Total RNA (1 μg) was reverse-transcribed to cDNA in a final volume of 20 μL using the Primescript RT Reagent kit (Takara). Real-time polymerase chain reaction (PCR) was performed in a final volume of 10 μL containing 50 ng of the cDNA template and primers, using a StepOnePlus Real-Time PCR System (Life Technologies, Carlsbad, CA, USA). The primers used for PCR are listed in Additional file 1: Table S1. We evaluated the RNA levels of glucose transporters (Glut 1–4), adiponectin, PPARγ, adipocyte protein 2 (AP2), cluster of differentiation 36 (CD36, fatty acid translocase), uncoupling protein 1, 2, and 3 (UCP1, UCP2, and UCP3), and Sirt1 in tissue samples. In cultured skeletal muscle myocytes, we measured the transcription of genes involved in the synthesis of fatty acids (fatty acid synthase (FAS), acetyl-coA carboxylase (ACC1)), triglycerides (diglyceride acetyltransferase (DGAT1 and DGAT2)), or both (SREBP-1), as well as genes associated with hepatic cholesterol synthesis (farnesyl diphosphate synthase (FDS), squalene synthase (SS), 3-hydroxy-3-methyl-glutaryl-CoA reductase (HMG-R), and synthase (HMG-S)), cholesterol sensitivity (microsomal triglyceride transfer protein (MTTP), low-density lipoprotein receptor (LDLR)), lipid oxidation (UCP2, acyl-coenzyme A oxidase (ACOX), PPARγ coactivator 1α (PGC1α)), lipolysis (hormone-sensitive lipase (HSL), carnitine palmitoyl transferase-α (CPT1α), adipose triglyceride lipase (ATGL)), and glycogenolysis (glucose 6-phosphatase (G6Pase)), phosphoenolypyruvate carboxykinase (PEPCK)). Evaluation of mitochondrial biogenesis in primary myocytes involved measurement of nuclear respiratory factor 1 and 2 (NRF1 and NRF2) and mitochondrial transcription factor A (mtTFA).
Measurement of adipocyte size
Subcutaneous and visceral adipose tissue samples were fixed in 2% osmium tetroxide and shaken at 37°C for 7 days. The fixed tissues were filtered through a 250-μm and 25-μm mesh to obtain a single cell suspension. The diameter and distribution of adipocytes were measured using a Coulter Multisizer 3 particle counter (Beckman Coulter, Inc., Brea, CA, USA).
Analysis of visceral adiposity
The volume and distribution of visceral fat at 4 weeks after starting sudachitin administration were evaluated by X-ray computed tomography (CT; LaTheta, LCT-200, Aloka, Tokyo, Japan) of the region between the first lumbar vertebra and the pubic bone, under isoflurane anesthesia. Data were analyzed from continuous 2-mm slice images (for quantitative assessment) using LaTheta software.
Total protein was extracted as described previously . Lysates were separated by SDS-PAGE on 10% polyacrylamide precast gels (Invitrogen, Carlsbad, CA, USA) and transferred to polyvinylidene difluoride membranes by electroelution. Membranes were blocked in 20 mmol/L of TBS solution with 1% Tween containing 5% skim milk and incubated with primary antibodies overnight at 4°C. Polyclonal antibody sensitive to AMPKα1 and phospho-AMPKα1 (Thr172) was obtained from Cell Signaling Technology (Danvers, MA, USA) and antibodies against GLUT4 and β-tubulin were obtained from Santa Cruz Biotechnology (Santa Cruz, CA, USA). Protein density were visualized on membranes using horseradish peroxidase (HRP)-conjugated secondary antibodies (Santa Cruz Biotechnology) and visualized using the enhanced chemiluminescence reagent (GE Healthcare; Waukesha, WI, USA), according to manufacturer’s directions.
Four-week-old male C57BL/6 J mice were fed high-fat diet and treated with sudachitin (5 mg/kg) or vehicle for 4 weeks. Oxygen consumption was continuously measured during the 12-h light–dark cycles using a comprehensive laboratory animal open-circuit indirect calorimetry monitoring system (Columbus Instruments, Columbus, OH, USA). Data were corrected for 2 days after 2 days of adaptation to the metabolic cages.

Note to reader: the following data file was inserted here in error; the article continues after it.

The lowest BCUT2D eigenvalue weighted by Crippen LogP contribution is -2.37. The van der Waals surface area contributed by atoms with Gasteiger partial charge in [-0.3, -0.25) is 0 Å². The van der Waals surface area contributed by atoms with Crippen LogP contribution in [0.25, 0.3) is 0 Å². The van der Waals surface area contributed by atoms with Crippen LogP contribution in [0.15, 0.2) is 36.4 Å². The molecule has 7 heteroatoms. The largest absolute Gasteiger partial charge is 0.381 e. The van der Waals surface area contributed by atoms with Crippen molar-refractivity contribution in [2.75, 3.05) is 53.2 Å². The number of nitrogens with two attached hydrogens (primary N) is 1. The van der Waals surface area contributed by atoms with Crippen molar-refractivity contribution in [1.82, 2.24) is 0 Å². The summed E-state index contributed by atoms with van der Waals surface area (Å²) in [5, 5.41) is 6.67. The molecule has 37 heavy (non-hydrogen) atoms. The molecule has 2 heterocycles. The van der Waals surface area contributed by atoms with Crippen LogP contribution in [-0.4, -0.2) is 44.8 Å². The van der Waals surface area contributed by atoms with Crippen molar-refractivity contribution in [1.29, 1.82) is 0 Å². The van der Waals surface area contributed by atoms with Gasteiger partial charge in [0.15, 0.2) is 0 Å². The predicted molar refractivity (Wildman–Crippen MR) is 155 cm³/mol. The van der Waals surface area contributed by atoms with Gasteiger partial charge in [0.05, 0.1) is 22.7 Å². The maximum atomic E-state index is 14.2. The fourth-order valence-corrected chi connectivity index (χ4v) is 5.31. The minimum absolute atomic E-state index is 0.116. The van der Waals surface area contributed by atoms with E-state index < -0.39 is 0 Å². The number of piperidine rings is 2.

Skeletal muscle enzyme activities
Skeletal muscle samples were homogenized with extraction buffer (0.1 mol/L KH2PO4, 0.1 mol/L NaPHO4, and 2 mmol/L EDTA, pH 7.2). Citrate synthase activity was determined using a Citrate Synthase Assay Kit (Sigma-Aldrich, St. Louis, MO, USA).
ATP content measurement
ATP content was measured using the AMERIC-ATP kit (Applied Medical Enzyme Research Institute Corporation, Tokushima. Japan) according to manufacturer’s instructions. Briefly, a sample of skeletal muscle (100 mg) tissue was homogenized in 10× volume of extraction buffer (0.25 mol/L sucrose, 10 mmol/L HEPES-NaOH, pH 7.4) and centrifuged at 1000 g for 10 min. The supernatant was diluted 8-fold in phenol-based extraction buffer and ATP extraction reagent was added. Following addition of luciferase solution, ATP content was quantified by measuring the luminescence using a luminometer (Lumat LB9507, Berthold Technologies, Tokyo, Japan).
Primary myoblasts were isolated from the calf region, thigh, and pelvic girdle of 8-week-old C57BL/6 J mice. Satellite cells were isolated by the digestion of muscle tissue by the type 2 collagenase (Worthington Biochemicals, Lakewood, NJ, USA), followed by pre-plating to purify cells and remove fibroblasts. Experiments were conducted after myoblasts had reached 99% purity. Cells were cultured at 37°C in 5% CO2 in Dulbecco modified Eagle medium (DMEM), supplanted with 10% fetal bovine serum (FBS) and 1% penicillin/streptomycin. Cells were differentiated in DMEM/20% horse serum supplanted with basic fibroblast growth factor for 3 days. The primary cells were treated with vehicle (0.2% DMSO) or 30 mmol/L sudachitin for 48 h.
Skeletal muscle myocytes were grown and differentiated on a glass coverslip coated with Cell-Tak (BD Bioscience, Franklin Lakes, NJ, USA). The myocytes were stained with Mito-tracker dye (Molecular Probes, Invitrogen, Carlsbad, CA, USA) for 30 min and mitochondrial density was determined using optical microscopy (Eclipse TE 2000-U; Nikon, Tokyo, Japan). The density of mitochondria was quantified using Image J software (NIH, Bethesda, MD, USA).
Data were expressed as means ± standard deviation (SD). Unpaired Student’s t test was used to statistically compare vehicle- and sudachitin-treated groups. Statistical significance was set a priori at P < 0.05. All analyses were performed using GraphPad Prism version 5.0 (GraphPad Software, San Diego, CA, USA).